“If you would bring the power of the resurrection to bear in the lives of the traumatized, you must begin on your knees, repentant and seeking the work of God in your own life.” (74)

“Tragedy and suffering turn schedules upside down. Those who suffer are often repetitive as they try to assimilate tragedy. They are slow, for suffering minds move slowly. Nights are worse than days for darkness renews fear. Suffering is messy and sometimes loud as tears and grains and wailing become avenues of expression when words fail. Suffering also means listening to questions that cannot be answered – tortured, tormented questions – for voicing what is indescribable is part of healing. Such things as these do not fit into schedules driven by what is successful, efficient, reasonable, and proper.” (78)

“A crisis is literally ‘a separating.’ It is something in life that is so significant that it becomes a marker. You think of life before and life after a crisis. . . It is a turning point; a crucial time in a person’s life. It is also a frightening time. The road map with which you are familiar no longer points the way. What was known is gone, what felt safe now feels unsafe, and what seemed predictable is uncertain. A crisis is essentially an alarm moment in life.” (107-108)

“It is crucial that we understand something of what we encounter if we are to minister to a person who is suffering. I fear we often think that helping people in crisis is simply about telling them good and true things so they will listen and get better. I am afraid it is rarely as simple as that.” (109)

“I would have you remember three things if you are to minister to suffering people in the body of Christ. First, you are doing God’s work with him. Second, it is not only his work to do with him, but it is his work done for him. Third, you can only do this work by God and through him.” (116)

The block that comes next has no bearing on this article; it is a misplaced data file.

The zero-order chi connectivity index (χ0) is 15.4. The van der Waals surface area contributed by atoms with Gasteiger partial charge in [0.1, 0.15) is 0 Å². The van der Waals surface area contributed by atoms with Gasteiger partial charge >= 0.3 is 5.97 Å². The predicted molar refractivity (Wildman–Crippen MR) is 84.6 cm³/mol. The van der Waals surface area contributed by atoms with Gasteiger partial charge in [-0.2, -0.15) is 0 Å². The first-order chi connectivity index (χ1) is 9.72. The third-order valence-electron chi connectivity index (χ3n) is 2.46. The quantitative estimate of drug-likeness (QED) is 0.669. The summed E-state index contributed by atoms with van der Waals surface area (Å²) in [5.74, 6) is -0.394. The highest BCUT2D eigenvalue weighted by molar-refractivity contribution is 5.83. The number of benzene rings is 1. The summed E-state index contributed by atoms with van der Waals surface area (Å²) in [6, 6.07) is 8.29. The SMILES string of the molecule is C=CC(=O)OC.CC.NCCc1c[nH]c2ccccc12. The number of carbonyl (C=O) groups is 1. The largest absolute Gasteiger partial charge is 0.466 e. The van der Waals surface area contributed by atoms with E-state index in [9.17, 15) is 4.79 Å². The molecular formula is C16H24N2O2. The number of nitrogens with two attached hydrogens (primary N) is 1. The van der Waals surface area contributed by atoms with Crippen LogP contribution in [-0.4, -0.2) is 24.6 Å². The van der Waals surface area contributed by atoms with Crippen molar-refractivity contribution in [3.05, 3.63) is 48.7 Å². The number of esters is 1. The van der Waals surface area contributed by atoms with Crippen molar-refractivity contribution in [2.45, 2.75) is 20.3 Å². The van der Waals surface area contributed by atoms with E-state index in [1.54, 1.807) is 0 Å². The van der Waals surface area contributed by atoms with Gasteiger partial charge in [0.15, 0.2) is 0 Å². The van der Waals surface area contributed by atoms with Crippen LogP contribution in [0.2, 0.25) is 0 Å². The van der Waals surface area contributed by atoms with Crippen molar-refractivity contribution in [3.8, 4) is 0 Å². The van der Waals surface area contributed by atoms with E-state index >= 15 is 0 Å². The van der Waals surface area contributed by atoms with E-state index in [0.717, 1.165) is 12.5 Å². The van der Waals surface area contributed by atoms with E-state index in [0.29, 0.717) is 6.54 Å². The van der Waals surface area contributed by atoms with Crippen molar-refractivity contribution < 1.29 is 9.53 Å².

“There is no part of any tragedy that he has not known and carried.” (118)

“Recovery involves a reversal of the experience of trauma. Trauma brings silence because it feels like there are no words to really describe what happened. Trauma brings emotional darkness and aloneness because it feels like no one cares and no one could possibly understand. Trauma makes time stand still because we get so lost in what happened we cannot see forward and we lose hope. There are three main things that must occur to reverse this and bring about recovery. All three must happen. Just one of them will not be enough. The three things are: talking, tears, and time.” (147)

“We can love and build up and support and bring change little by little in the sewers of this world, but there is only one who can make it all better. And he has not promised to do so until he returns, which means we need to face great evil with partial outcomes while remaining faithful. It’s a hard school, as most of you know.” (164)